Between 1965 and 1986, the United States cesarean section rate increased from 4.5 to 24.1%. Increasingly, childbearing women and their advocates, along with many others, have recognized that a large proportion of cesareans confers a broad array of risks without providing any medical benefit.
A growing literature examines the diverse causes of medically unnecessary cesareans and the diverse effects of surgical birth on women, infants, and families.
Various programs and policies have been proposed or implemented to reduce cesarean rates.
In recent daecdes, many other nations have also experienced a sharply escalating cesarean section rate.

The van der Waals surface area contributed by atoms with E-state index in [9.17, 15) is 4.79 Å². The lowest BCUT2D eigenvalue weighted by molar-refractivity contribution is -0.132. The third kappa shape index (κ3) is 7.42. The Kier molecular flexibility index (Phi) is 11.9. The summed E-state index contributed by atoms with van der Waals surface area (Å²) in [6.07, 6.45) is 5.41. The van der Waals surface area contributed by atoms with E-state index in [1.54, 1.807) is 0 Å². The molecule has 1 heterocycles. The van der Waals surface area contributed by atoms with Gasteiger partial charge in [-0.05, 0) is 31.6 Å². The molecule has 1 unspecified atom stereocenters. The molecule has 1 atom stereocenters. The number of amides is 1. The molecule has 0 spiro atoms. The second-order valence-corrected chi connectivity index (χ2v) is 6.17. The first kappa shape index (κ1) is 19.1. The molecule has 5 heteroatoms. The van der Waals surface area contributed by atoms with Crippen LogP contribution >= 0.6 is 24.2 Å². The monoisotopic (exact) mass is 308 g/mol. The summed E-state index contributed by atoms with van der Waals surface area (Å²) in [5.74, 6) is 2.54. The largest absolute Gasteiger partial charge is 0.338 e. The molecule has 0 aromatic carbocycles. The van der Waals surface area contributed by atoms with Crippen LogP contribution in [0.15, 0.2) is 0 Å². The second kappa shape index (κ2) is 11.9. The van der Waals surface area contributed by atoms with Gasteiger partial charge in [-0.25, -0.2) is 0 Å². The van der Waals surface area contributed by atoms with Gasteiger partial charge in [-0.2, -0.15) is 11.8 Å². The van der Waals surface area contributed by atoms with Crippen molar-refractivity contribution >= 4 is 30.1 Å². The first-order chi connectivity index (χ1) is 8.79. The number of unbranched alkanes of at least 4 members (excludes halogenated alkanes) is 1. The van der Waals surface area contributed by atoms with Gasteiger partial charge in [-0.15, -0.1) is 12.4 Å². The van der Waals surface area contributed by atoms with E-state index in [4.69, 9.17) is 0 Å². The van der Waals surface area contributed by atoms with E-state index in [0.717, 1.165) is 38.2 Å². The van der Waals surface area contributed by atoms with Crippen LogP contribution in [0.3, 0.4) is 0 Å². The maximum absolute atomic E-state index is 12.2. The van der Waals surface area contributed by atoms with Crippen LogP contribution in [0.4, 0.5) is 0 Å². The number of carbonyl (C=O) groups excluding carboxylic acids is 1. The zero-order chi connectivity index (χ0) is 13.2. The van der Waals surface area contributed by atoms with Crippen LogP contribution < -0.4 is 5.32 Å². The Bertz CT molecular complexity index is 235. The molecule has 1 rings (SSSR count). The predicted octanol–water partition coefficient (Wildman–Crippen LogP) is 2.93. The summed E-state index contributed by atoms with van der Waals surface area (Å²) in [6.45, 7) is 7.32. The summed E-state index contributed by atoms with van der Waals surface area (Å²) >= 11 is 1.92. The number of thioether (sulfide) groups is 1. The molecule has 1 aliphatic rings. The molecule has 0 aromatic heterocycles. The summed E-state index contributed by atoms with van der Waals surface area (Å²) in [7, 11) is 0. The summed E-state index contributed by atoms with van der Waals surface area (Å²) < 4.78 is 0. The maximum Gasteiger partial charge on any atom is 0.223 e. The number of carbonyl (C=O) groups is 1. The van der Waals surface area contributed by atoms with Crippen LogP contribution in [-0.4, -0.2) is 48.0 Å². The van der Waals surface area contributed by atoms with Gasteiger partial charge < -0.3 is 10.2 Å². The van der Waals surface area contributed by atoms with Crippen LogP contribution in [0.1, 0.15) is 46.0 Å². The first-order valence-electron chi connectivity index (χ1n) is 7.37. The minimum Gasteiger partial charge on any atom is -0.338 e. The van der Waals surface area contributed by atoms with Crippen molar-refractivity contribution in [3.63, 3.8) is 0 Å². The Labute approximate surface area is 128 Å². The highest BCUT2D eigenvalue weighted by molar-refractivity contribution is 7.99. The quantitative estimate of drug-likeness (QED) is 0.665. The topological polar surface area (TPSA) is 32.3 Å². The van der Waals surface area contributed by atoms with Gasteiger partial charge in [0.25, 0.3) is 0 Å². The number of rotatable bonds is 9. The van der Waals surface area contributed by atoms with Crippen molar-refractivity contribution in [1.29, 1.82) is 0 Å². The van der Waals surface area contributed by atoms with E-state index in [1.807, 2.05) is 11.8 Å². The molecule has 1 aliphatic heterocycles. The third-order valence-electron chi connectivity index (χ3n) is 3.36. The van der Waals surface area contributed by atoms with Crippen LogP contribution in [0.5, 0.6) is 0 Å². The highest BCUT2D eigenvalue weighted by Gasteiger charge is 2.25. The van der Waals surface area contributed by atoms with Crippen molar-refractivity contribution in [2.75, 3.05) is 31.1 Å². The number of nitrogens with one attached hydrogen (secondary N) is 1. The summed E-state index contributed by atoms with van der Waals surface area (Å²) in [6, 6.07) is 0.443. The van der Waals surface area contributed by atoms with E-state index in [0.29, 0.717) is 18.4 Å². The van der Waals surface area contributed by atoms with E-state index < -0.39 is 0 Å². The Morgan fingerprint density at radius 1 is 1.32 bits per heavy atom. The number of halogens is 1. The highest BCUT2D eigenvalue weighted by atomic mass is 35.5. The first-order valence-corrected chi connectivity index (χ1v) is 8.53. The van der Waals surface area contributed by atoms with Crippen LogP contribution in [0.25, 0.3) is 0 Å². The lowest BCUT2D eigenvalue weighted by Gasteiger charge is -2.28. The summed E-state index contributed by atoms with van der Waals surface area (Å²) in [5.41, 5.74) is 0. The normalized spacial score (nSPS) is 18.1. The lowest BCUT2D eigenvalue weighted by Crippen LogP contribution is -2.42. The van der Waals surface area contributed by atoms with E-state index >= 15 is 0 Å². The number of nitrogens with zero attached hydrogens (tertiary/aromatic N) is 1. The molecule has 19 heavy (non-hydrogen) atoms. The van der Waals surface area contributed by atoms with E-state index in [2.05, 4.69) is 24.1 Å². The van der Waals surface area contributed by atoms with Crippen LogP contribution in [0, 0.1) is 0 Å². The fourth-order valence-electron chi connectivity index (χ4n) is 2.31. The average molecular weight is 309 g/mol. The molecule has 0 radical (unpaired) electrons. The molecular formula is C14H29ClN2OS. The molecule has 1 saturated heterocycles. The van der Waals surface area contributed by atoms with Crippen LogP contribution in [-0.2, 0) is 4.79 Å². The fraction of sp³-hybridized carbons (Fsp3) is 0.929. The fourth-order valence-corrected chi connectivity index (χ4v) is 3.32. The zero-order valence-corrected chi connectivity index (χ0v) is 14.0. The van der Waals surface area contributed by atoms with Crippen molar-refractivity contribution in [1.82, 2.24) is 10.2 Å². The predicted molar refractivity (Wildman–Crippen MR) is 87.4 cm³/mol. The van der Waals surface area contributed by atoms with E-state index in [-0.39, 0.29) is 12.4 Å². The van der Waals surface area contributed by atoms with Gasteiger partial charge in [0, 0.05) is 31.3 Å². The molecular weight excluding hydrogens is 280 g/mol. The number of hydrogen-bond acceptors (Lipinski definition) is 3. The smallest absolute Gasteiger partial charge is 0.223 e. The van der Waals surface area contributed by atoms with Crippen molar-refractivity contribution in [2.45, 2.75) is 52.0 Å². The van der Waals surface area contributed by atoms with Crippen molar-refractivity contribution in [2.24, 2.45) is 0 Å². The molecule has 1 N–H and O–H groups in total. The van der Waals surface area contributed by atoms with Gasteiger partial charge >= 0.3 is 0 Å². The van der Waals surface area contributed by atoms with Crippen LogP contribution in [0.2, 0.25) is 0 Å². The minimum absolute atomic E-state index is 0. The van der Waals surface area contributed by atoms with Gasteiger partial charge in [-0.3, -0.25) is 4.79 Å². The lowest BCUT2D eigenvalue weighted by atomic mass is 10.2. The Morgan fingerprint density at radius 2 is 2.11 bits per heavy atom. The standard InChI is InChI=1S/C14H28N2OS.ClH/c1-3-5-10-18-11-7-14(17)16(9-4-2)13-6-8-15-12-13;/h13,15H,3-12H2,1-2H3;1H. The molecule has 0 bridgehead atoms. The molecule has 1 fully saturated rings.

Mots-clés Pascal : Césarienne, Evolution, Statistique, Etude comparative, International, Etats Unis, Amérique du Nord, Amérique, Femme, Homme, Politique sanitaire, Indication, Technique obstétricale, Accouchement, Article synthèse, Chirurgie
Mots-clés Pascal anglais : Cesarean section, Evolution, Statistics, Comparative study, International, United States, North America, America, Woman, Human, Health policy, Indication, Obstetrical technique, Delivery, Review, Surgery
Notice produite par :
Inist-CNRS - Institut de l'Information Scientifique et Technique
Cote : 94-0014446
Code Inist : 002B20G02. Création : 199406.